I am currently planning my demo reel. Most of what I've worked on are video games and short animated movies that I remade the sound for. I am thinking that I can just record footage and then edit it on a video editing program like iMovie (since that is what I can most easily access). Is there a video editing program that any of you prefer or would recommend to use? Is there anything specific that any of you in the game audio world do to demo your work? A couple of the video games that I will be showing have mostly ambient sound and foley. How can I best display this? Should I play a song in the background while the video plays?

Thanks in advance!


6 Answers 6


Definitely do not play a background song under your foley work. Have faith that potential employers will judge and understand your work for what it is. If you did the foley, then play the foley in all its glory.


I've never made a demo reel, but i guess that maybe it's best to search on 'demo reel' in the sound stack archive. We've had this question a few times already. And listen to a lot of examples from other sound designers.

Good luck


I just saw an article, Tips for making a better Video Demo Reel, on FilmakerIQ. Although it's intended for video you might find some useful information that also applies to video game sound design.


I've referred to Kyle's post on audio demos numerous times. He's got some really slick ones! http://audiocookbook.org/guidelines-for-making-a-sound-design-demo-reel/

Regarding your video editing question, it's really whatever you are most comfortable with. I personally have been using Premiere for years. Now that they've changed to a subscription model, you can just "rent" it for a month at a time whenever you need to work on your reel which I think is pretty handy.

Definitely bring your first export of your demo back into your DAW of choice to do a mastering pass after you finish the picture edits. That way you can balance all your audio, compress it a bit for an internet delivery (if that's where it's going), and also work in some nice designed audio for your transitions (or just wrangle the fades better than your vid editor can).

In terms of how to showcase video games specifically, especially something subtle like foley and ambiances, consider giving us a walk-through of your work one layer at a time. Gradually bring in other elements until you have your work within the full mix. Going back to Kyle's Saint's Row demos, my biggest critique is I would have loved to hear his materials on their own as well as in the mix (but I watched all of his demos anyway because they are hilarious and brilliantly edited). As a bonus, maybe you could split-screen parts of the demo and show off a bit of your implementation. I've demoed Camtasia (more than once!) for that purpose.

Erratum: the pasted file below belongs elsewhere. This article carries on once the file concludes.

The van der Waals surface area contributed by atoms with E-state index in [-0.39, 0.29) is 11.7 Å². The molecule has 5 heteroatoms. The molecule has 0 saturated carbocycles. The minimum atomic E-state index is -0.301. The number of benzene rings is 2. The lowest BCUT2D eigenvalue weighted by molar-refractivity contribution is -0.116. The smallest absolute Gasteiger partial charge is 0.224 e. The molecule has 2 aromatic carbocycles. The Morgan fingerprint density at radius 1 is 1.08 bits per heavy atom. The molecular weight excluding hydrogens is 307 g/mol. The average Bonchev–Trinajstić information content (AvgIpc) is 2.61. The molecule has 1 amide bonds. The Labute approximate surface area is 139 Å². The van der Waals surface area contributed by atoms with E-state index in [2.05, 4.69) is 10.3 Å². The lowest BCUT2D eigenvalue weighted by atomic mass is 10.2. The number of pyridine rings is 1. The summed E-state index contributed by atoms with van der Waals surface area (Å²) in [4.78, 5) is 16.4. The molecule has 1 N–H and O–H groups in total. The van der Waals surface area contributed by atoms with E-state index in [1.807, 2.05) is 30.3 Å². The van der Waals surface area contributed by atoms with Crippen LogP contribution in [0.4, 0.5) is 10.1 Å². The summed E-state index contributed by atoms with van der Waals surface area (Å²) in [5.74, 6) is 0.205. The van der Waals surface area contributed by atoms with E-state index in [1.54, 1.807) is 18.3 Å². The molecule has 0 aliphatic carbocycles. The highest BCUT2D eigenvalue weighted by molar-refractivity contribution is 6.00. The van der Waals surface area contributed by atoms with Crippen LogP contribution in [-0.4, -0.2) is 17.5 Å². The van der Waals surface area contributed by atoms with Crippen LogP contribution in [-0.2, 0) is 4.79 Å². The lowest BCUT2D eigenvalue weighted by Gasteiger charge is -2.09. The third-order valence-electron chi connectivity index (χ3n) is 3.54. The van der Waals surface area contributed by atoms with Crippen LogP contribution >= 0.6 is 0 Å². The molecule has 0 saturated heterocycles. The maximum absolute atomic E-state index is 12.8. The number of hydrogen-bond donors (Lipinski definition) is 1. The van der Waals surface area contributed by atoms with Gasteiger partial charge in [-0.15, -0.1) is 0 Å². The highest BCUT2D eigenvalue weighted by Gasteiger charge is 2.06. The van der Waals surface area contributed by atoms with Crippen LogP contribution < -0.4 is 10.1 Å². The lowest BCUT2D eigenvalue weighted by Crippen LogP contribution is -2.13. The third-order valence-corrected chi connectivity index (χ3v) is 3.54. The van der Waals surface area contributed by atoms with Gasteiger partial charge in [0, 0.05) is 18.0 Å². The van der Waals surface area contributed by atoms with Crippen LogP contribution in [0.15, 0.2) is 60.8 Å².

• Hope it sets you on the right track! Also, be sure to vote up quality questions and answers if they are helpful. Welcome to SSD!
    – Jesse.R
    Commented Oct 24, 2013 at 6:56

I've seen quite a few videos mainly advertising sound libraries that use background music, but I guess this is just to stop people ripping the audio off the video and using the sound effects. But you shouldn't have to worry about this - if you're showing off foley and ambient sounds then BG music will probably just mask it.


I have had to make a few of these audio overdub projects during my education. We had to assemble a sound reel at the end of the term. We would take a clip from each one and then edit it smoothly to transition between clips. I have always been a fan of Final Cut Pro 7 although I recently began to use AVID Media Composer 7 and I really am beginning to like it. Adobe Premiere is a great choice too. Here is a link to an example of a reel my friend did. Best of Luck to you!!!

  • vimeo.com/72365892 Commented Oct 19, 2013 at 16:54
  • In doing so, one must properly credit the original material source AND notate it as a sound re-design. Commented Oct 19, 2013 at 23:08

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